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|GONZAGA UNIVERSITY NEWS FEATURE|
|Stranded by the Snow, Student Finally Gets Home|
Stranded Student Finally Gets Home
By Peter Tormey
The Gonzaga University campus was a beautiful blanket of white crystals sparkling like diamonds in the sun, but it began to snow again and showed no sign of stopping the morning of Wednesday, Dec. 17 as Gonzaga sophomore Nathan Blamey finished his last exam and prepared to fly home to San Jose, Calif., for Christmas.
Pardon Blamey, a mechanical engineering major, for not dreaming of a White Christmas as he anticipated a sunny holiday at home. Blamey had booked a flight to the Bay Area to leave Wednesday, Dec. 17, but decided to see his friends “one last time” and changed his flight to Thursday morning.
One small change had enormous ramifications. Yet no one could have predicted the odyssey Nathan was about to endure. The weather systems and the stars themselves, it seemed, had aligned for what local forecasters referred to as the “perfect storm.” For Nathan, it was a desperate, five-day struggle to get home for the holidays.
At 10 a.m. Wednesday, a series of record storms began that sent Spokane reeling like a punch-drunk boxer into the ropes. Like one knock-out punch after another, Spokane was pummeled with 7.5 inches of snow Wednesday – an all-time record for Dec. 17 – followed by another daily record of 10.8 inches on Thursday when Gonzaga and virtually the entire city of Spokane closed for two consecutive “snow days.”
By 10 a.m. Thursday, Dec. 18, the National Weather Service announced Spokane had eclipsed an all-time record for snowfall in a 24-hour period: 19.4 inches, shattering the previous mark of 13 inches set in 1950.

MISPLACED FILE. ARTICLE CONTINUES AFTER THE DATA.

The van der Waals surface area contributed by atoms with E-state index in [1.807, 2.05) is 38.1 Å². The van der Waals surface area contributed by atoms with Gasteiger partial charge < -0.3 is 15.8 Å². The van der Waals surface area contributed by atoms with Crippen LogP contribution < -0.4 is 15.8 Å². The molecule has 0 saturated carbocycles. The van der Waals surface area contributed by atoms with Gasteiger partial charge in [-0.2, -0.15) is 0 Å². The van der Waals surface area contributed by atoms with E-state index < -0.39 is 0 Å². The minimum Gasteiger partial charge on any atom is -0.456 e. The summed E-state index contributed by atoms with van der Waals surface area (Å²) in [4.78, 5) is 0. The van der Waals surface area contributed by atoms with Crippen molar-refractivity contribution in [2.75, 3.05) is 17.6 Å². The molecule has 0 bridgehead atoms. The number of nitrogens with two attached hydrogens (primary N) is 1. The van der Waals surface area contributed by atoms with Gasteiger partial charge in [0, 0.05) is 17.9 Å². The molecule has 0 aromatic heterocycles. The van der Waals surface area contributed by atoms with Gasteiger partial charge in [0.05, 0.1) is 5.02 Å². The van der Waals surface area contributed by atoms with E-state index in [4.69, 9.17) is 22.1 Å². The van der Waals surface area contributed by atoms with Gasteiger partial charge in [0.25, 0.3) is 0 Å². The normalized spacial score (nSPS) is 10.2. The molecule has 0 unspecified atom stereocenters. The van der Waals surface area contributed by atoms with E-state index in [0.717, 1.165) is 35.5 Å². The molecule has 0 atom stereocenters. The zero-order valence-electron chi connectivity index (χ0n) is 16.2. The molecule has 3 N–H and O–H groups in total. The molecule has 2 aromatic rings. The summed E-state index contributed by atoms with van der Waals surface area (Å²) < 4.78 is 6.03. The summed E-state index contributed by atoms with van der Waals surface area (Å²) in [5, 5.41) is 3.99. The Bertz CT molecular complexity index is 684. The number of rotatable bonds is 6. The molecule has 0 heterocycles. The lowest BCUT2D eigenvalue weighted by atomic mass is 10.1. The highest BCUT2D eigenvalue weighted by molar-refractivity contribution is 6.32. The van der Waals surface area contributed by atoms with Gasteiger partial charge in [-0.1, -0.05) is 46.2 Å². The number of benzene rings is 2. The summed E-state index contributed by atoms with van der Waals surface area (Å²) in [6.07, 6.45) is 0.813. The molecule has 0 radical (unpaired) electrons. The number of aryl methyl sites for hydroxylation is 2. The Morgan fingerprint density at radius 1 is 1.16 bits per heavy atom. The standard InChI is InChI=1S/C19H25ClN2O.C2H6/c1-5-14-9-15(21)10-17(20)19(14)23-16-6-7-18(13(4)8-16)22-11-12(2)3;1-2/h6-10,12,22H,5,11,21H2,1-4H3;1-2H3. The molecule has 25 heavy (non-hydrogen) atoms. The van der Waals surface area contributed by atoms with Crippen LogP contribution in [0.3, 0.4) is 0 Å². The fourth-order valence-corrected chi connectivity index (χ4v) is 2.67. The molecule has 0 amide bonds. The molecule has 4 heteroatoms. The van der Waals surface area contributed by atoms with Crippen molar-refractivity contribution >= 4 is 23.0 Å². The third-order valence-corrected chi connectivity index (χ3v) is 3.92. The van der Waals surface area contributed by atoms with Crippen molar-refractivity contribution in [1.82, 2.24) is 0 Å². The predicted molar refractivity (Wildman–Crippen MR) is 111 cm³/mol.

Nathan and friends had awakened Thursday, Dec. 18, at 5 a.m. and shuttled to the Spokane International Airport hoping the storm might lift so their planes could leave. The Red Cross brought cots and coffee for the weary would-be travelers in what was beginning to look like a scene from a disaster movie. Unfortunately, Nathan and hundreds of other Gonzaga students – plus thousands of holiday travelers – learned one by one their flights were canceled.
“The airlines wouldn’t announce your plane was canceled until 10:30 or 11 (a.m.), so you’re in the airport for five or six hours a day lying on the ground,” he recalled. “More flights get canceled and they don’t tell you anything. They just say ‘we’re going to de-ice the plane’ or they’re going to ‘check the runway.’”
The students returned to campus, dejected, downcast, yet determined to try again. A special treat awaited them on campus. After Gonzaga’s annual President’s Christmas Party was canceled due to snow, Gonzaga President Father Robert J. Spitzer, S.J., fed the multitudes (several hundred students) stranded by the storm with food that was to be used for his party.
As Nathan’s father Jim Blamey says, it was a feast the students won’t soon forget.
“Nathan told us, in one of his many sad calls home, that the school fed the kids that were around one night,” Jim Blamey said. “He indicated that he had one of the best meals in his two years of studying at Gonzaga. I thank you for helping our son and all the others who were caught in the storm(s).”
Nathan and his four friends arose early again Friday and Saturday, went to the airport but again received no good news on flights out. There was, however, one consolation: A Gonzaga friend of Nathan's, who lives in Spokane, asked Nathan spend Christmas at his home if he could not get a flight home.
“The five of us drove up to Schweitzer (Mountain) and tried to make some fun out of what was going on so we went snowboarding that day,” Nathan said. “It was really windy and cold. I think the temperature that day was a minus-25, including wind factor.” Nathan and his fellow Zags were among the dozen or so people who braved the cold to ski or snowboard. Bundled with layers of clothes, they did their best to stay warm.